Last month I attended a webinar hosted by Publisher’s Weekly, called “Building the Next Generation of YA Stars.” The speakers included the editorial director of Disney-Hyperion and the executive editor of Harlequin Teen. Together they covered new marketing strategies for YA novels, trends, and what they look for when acquiring books.
According to them, YA books have more leeway for experimental and creative marketing techniques. So, several books have been testing new ideas, with a lot of success. Examples include revealing chapters based on certain number of likes (see Clockwork Princess) or even making the book free. There are also cover reveals, where a certain number of tweets reveals a pixel of the cover, until the full cover is revealed.
Throwing the marketing back to the fans is helpful, they said, and the more involved they are in the marketing process, the more it helps to sell books. The most powerful marketing tool is word-of-mouth, so the trick is to find new and exciting ways to get the word out.
Another example of involving the fans is to have them vote, and a certain number of votes can determine which city an author appears in for a book tour. This can ensure the success of a book tour.
Additionally, Skype visits and video chats are good ways for authors to reach audiences without spending too much money (such as having monthly video chats with authors via Shindig). Festivals and regional festivals are also very important, as well as having booksellers and librarians create buzz around a book. Harlequin works with libraries via their site, harlequinforlibraries.com.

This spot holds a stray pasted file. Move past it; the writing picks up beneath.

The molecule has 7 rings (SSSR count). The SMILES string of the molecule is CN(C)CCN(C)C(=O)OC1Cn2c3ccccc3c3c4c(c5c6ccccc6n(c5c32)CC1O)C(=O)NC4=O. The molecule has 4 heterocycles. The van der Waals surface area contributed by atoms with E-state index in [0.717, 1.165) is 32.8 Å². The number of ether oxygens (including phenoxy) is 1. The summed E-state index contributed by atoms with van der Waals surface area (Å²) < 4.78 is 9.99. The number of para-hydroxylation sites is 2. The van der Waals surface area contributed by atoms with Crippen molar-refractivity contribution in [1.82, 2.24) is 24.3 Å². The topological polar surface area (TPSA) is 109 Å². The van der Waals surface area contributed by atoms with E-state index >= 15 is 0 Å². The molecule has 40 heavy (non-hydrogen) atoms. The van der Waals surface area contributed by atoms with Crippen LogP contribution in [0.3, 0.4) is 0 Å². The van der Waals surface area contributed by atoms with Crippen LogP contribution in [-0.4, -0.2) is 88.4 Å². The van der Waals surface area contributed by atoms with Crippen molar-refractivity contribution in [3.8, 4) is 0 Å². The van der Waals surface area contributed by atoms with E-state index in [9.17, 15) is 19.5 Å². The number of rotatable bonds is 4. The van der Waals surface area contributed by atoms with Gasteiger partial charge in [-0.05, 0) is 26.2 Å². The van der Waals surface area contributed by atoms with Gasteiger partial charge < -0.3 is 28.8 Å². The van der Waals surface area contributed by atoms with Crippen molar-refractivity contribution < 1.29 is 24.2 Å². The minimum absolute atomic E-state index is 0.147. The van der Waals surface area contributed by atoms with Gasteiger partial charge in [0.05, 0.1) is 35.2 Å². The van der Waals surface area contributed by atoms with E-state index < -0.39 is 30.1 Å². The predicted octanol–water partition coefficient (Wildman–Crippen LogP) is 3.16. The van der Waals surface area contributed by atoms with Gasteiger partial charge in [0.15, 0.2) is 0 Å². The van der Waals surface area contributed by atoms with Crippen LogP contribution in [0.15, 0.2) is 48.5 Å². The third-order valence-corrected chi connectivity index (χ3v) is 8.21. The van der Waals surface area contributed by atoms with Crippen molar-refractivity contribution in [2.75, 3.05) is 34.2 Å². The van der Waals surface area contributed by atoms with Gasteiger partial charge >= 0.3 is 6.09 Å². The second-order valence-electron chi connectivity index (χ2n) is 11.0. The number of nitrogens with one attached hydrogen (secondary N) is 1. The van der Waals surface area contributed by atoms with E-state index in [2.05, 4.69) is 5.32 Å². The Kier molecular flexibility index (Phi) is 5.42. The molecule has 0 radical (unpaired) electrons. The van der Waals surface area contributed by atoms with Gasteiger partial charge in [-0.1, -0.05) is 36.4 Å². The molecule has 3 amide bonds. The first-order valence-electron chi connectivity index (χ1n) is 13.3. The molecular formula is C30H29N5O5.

As for social media, having holiday chats on Twitter and talking about books there helps build an audience. It’s also good to have author specific chats, which encourages fans to have a direct line of contact.
The Internet is a good place for testing marketing ideas. Other experiments have included user generated contests on Pinterest, where fans create artwork. Another contest encourages fans to write blog posts from certain characters’ point of view. All of this creates interaction and synergy, they said.
According to the editors, it’s hard to predict the next trend, but there are a few popular genres. Costume drama is big, because of Downton Abbey, and new adult is doing well, because it’s older YA, it can crossover, and the characters can grow up. Additionally, dystopian books are still selling well.
Both editors said that they don’t acquire manuscripts based on trend, but rather by unique, great stories (which will probably start a trend). They don’t like books that sound like adults trying to sound like teenagers–it’s the closest thing to taboo in YA. But they do look for how the story is presented, and if it feels authentic. And at least one of the editors is looking for something funny. And why not? We could all probably always use a good laugh.